Nevertheless, our part in settling the disagreement with God is to be humble before Him. The separation will not be bridged until we do what Adam and Eve did not: humbly submit!
John W. Ritenbaugh
Division, Satan, Humility
"On this one will I look" in Isaiah 66:2 means "I will pay attention to this person." It is another way of saying He will draw closer to such a man or woman. James 4:6-8, 10 reinforces the importance of humility in our relationship with God. Why is humility so important? It plays a major role in producing obedience and thus a good relationship with God. Put another way, humility manifests itself in obedience. It is the attitude of ready submission to God's will, as well as an expression of dependence upon Him. This quality of character is essential to growth, witnessing for God, glorifying God, receiving honor from God and salvation itself. The Bible reveals an order to these things: humility, submission, obedience, and honor (I Peter 5:5-6).
John W. Ritenbaugh
The Sovereignty of God: Part Nine
Those with humility submit. Their dealings with other people are very restrained.
It is interesting that Peter says "be clothed with humility," which in Greek literally means "put on the apron of humility." An apron is a symbol of service. He is likely thinking back to the last Passover with Jesus, where He "took a towel and girded Himself." Then what did He do? He served. This leads to what humility produces next: The humble choose to serve. They do not fight—they serve. They do not judge—they serve.
The Bible shows quite a number of men who did not look humble on the outside but were in reality—in the eyes of God—humble! Moses and David were both warriors and powerful political figures. In what way were they humble? Regardless of what they were—judge, king, prophet—they submitted to God. Regardless of what it cost them, they submitted to God, and sometimes they had to give orders or do things that we would consider to be quite difficult to do, like going to war or executing transgressors.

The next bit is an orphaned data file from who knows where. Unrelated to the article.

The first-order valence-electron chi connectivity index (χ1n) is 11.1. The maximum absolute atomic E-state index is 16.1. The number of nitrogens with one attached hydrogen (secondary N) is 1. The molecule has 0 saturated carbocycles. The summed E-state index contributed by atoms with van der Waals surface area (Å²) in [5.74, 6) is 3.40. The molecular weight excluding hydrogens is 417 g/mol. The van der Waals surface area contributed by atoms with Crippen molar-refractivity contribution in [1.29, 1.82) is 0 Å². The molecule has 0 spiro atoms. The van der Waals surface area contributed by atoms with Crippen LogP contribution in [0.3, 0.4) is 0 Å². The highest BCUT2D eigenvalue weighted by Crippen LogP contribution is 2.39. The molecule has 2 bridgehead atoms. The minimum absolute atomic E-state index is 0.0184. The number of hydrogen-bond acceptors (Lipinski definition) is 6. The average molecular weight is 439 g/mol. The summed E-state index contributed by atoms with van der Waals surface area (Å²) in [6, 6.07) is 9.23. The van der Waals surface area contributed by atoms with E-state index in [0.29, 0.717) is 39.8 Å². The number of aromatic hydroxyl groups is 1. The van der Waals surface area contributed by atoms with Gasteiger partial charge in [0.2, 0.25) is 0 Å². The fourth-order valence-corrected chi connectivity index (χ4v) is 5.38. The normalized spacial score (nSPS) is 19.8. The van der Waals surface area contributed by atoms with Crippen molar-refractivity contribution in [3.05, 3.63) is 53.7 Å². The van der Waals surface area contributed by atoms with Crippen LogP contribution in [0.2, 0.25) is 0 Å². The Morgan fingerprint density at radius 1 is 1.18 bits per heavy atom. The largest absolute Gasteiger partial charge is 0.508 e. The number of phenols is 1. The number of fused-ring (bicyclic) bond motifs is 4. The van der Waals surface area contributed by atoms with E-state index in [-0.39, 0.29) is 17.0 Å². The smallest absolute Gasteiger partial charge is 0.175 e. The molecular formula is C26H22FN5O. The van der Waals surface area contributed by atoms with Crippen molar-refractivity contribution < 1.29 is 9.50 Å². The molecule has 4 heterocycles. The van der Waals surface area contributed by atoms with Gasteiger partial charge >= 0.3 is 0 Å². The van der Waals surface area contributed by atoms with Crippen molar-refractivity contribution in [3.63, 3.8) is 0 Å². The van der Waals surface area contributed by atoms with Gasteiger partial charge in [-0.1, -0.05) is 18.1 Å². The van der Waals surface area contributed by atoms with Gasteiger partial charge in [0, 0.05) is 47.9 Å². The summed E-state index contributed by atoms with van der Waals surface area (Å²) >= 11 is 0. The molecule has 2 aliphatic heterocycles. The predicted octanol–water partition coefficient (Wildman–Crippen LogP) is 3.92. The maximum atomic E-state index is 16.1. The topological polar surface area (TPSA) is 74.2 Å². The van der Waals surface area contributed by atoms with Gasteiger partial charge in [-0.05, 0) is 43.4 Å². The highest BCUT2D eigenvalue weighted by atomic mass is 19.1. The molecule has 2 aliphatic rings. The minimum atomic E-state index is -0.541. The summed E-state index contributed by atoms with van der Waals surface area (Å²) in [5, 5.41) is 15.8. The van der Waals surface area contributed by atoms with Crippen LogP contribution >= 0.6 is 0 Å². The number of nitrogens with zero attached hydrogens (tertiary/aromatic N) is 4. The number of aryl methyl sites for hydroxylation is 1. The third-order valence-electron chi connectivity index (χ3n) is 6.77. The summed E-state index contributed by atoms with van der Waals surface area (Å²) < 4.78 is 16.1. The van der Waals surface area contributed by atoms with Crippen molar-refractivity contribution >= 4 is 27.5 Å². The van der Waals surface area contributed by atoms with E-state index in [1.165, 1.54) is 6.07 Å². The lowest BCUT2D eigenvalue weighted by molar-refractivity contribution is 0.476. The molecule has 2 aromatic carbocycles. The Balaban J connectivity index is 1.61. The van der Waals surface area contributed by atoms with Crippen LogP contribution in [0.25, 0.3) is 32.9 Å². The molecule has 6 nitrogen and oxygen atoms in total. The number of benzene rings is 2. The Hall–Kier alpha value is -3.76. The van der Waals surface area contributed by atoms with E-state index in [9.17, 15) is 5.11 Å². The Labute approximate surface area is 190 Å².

For a person to be humble in the biblical sense, he must know what is true and right, have a good grasp of reality, and submit to it. Ephesians 5:21 and Philippians 2:3 both show in broad principle what humility tends to do to a person. They are restrained, but at the same time they are constrained to serve and to submit. Conversely, those who destroy unity are those who exalt themselves against God, men, doctrines, and right traditions (II Thessalonians 2:15; 3:6).
John W. Ritenbaugh
Unity (Part 7): Ephesians 4 (D)
Likewise you younger people, submit yourselves to your elders - Peter adresses presumption by starting with the young people. Just as young people are supposed to submit to their elders, so are we to submit in whatever positions we are in.
Yes, all of you be submissive to one another - Peter broadens the instructions. It is not just whether you are younger than another person, or that you are in a lesser position than another person is. It says all of you be submissive to all of you. One another—whatever your rank, whatever your position. Whether you are a toenail on the body or the left elbow. All of you submit to the other.
And be clothed with humility - Not only are we to submit, but we are to do it in humility. And have it clothed—fully draped over us—because that is the attitude that will keep presumption at bay.
"God resists the proud, but gives grace to the humble" - This is where the favor will come—to those who are humble. "God resists the proud"—that is an understatement! God backhands the proud. God will not give even the time of day to the proud. That is how much He "resists" the proud.
This passage gives the antidote to presumptuous sin: 1) submitting, 2) being humble, and 3) waiting for God to exalt—not taking it upon ourselves to do it ourselves.
Richard T. Ritenbaugh